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    Maroufi, Samane Assefi, Mohammad and Sahajwalla, Veena 2018. Synthesis of 2D Rare earth elements oxide nano-sheets from Nd-Fe-B magnets. Resources, Conservation and Recycling, Vol. 139, Issue. , p. 172.

    Fathollahzadeh, Homayoun Becker, Thomas Eksteen, Jacques J. Kaksonen, Anna H. and Watkin, Elizabeth L.J. 2018. Microbial contact enhances bioleaching of rare earth elements. Bioresource Technology Reports, Vol. 3, Issue. , p. 102.

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Abstract

New demand for electric vehicles—are rare earths the bottleneck in the supply chain? Can recycling and substitution make a dent in the demand for REE in the near future? Is it economically feasible for advanced nations to mine for REE but process them elsewhere to allay environmental concerns at home?

Rare earths are critical components to many technologies that drive the modern world. Though rare earths are present in most parts of the world, they are produced mostly in China because of a confluence of several factors. This paper reviews various aspects of rare earths including extraction, geopolitics, and challenges. Rare-earth elements (REEs) not only replace each other in the mineral structure but also occur within different mineral structures in the same deposit. Separation of one REE from another is therefore difficult, environmentally challenging, and expensive. Less than 1% of REEs is recycled due to many challenges of collecting various end products and separating the REE from other metals/contaminants. Recycling investments have primarily focused on applications such as magnets, where economies of scale have allowed it. Substitution for the REE is difficult for most applications, though the automotive and wind energy industries are making good advances with motors and generators. The rare earth market is small and, thus, easily disrupted. Factors that can impact the market are increased production from existing mines, development of mine prospects advanced during price spikes, research and development efforts focused on improving REE recoveries, recycling, substitution, alternate sources of REEs, and governmental policies.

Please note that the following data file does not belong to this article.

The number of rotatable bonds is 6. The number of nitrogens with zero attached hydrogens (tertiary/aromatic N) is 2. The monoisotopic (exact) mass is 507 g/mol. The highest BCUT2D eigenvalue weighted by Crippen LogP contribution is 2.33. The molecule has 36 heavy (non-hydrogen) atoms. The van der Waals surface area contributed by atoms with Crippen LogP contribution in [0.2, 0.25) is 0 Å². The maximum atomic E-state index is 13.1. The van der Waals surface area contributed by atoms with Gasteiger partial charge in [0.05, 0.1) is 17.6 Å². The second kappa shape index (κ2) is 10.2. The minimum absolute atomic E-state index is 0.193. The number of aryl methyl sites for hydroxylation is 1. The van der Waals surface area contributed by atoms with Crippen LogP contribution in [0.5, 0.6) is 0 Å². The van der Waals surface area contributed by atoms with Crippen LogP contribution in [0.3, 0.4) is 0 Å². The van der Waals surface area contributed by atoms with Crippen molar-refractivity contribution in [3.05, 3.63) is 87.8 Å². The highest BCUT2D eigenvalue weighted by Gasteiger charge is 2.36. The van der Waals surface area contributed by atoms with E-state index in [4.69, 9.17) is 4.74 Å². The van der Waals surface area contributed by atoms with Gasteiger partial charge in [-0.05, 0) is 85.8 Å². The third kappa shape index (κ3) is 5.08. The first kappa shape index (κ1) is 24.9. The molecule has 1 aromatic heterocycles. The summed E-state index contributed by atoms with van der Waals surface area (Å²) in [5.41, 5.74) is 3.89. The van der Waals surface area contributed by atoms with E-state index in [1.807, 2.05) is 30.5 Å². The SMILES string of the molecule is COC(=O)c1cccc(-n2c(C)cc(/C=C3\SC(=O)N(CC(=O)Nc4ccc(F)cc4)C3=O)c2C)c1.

DISCUSSION POINTS

  • Rare earths are key to modern society.

  • Low grades, complex processing, and environmental impacts mean that rare earth production is concentrated in a few countries only.

  • Since the rare earth market is small and concentrated, it is susceptible to disruptions.

  • Recycling and substitution are extremely difficult and thus, are not near-term solutions.

Introduction

Rare-earth elements (REEs) have become important over the last century as their electrochemical, magnetic, alloy strengthening, and luminescent characteristics are at the core of manufactured modern electric vehicles, green energy generation, electronics, and high performance airframes. This is reflected in the compounded annual growth rate of 13.7% that is expected between 2017 and 2021 for the global rare-earth metal market.1 The global rare earth market is, however, modest at $9 billion and an annual consumption of about 150,000 tons of rare-earth oxide (REO) worldwide. Despite the small direct economic footprint, the reason rare earths are so important is because they are critical inputs to goods worth $7 trillion,2 in a global economy worth $75 trillion.3 Therefore, they have exceptional potential for wealth creation and green energy technological advancement. However, these benefits come with a serious social and environmental downside4 such as illegal mining and subsequent environmental damage. In some cases, as described later in the paper, the potential for environmental damages has led to international controversies.

Table 1 lists some common applications of REEs. The importance of some applications is not always obvious from the table. For example:

  1. (i) REEs are critical for exceptionally strong permanent magnets and high temperature superconducting (HTS) magnets, wires, and cables.5 Magnets, including the common neodymium–iron–boron (NdFeB) magnets are important for electrical motors, generators, and speakers. An average car uses 40–100 motors.6 Windmills, providing wind energy, rely on generators that require REEs. Speakers are a key component of basic entertainment systems.

  2. (ii) REE applications in glass impact the electronics sector for their screens. Cerium (Ce) has unique physical and chemical properties that make it an important polishing agent.9 From precision lenses to mirrors, glass polishing requires Ce.

  3. (iii) There are some critical niche uses of REEs.7 Only erbium (Er) possesses the optical properties that are necessary to make laser repeaters work. Laser repeaters are essential to fiber optic communication. Liquid crystal displays used in television monitors and computers use europium (Eu) for red phosphor. There is no known substitute, though substitutes are being developed for fluorescent lighting.8

Table 1. The many uses of REEs.112114

a Promethium is a radioactive metal and does not occur naturally on earth. It is artificially created for applications.

In many of the critical uses, it is not about the quantity of REEs that is needed. REE is often used in small quantities, as in most cases when they are used, they improve the effectiveness of the product. In the others, they are simply essential as they play a required role. Table 2 shows the quantity of REE in some products.